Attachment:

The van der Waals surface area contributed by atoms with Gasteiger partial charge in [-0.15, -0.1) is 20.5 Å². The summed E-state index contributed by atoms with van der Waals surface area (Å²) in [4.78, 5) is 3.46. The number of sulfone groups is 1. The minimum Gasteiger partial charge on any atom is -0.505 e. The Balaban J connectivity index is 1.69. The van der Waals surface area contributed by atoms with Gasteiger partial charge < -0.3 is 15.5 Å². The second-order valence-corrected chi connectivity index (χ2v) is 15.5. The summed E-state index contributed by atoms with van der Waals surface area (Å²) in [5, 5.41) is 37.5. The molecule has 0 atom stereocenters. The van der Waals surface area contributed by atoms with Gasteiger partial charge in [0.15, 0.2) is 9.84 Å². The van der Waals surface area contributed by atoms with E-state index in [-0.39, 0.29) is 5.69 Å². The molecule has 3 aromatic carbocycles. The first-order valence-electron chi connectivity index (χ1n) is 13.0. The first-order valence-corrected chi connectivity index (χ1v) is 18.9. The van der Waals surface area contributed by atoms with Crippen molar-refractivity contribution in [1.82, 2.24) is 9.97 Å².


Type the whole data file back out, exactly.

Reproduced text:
The van der Waals surface area contributed by atoms with Gasteiger partial charge in [-0.15, -0.1) is 20.5 Å². The summed E-state index contributed by atoms with van der Waals surface area (Å²) in [4.78, 5) is 3.46. The number of sulfone groups is 1. The minimum Gasteiger partial charge on any atom is -0.505 e. The Balaban J connectivity index is 1.69. The van der Waals surface area contributed by atoms with Gasteiger partial charge < -0.3 is 15.5 Å². The second-order valence-corrected chi connectivity index (χ2v) is 15.5. The summed E-state index contributed by atoms with van der Waals surface area (Å²) in [5, 5.41) is 37.5. The molecule has 0 atom stereocenters. The van der Waals surface area contributed by atoms with Gasteiger partial charge in [0.15, 0.2) is 9.84 Å². The van der Waals surface area contributed by atoms with E-state index in [-0.39, 0.29) is 5.69 Å². The molecule has 3 aromatic carbocycles. The first-order valence-electron chi connectivity index (χ1n) is 13.0. The first-order valence-corrected chi connectivity index (χ1v) is 18.9. The van der Waals surface area contributed by atoms with Crippen molar-refractivity contribution in [1.82, 2.24) is 9.97 Å².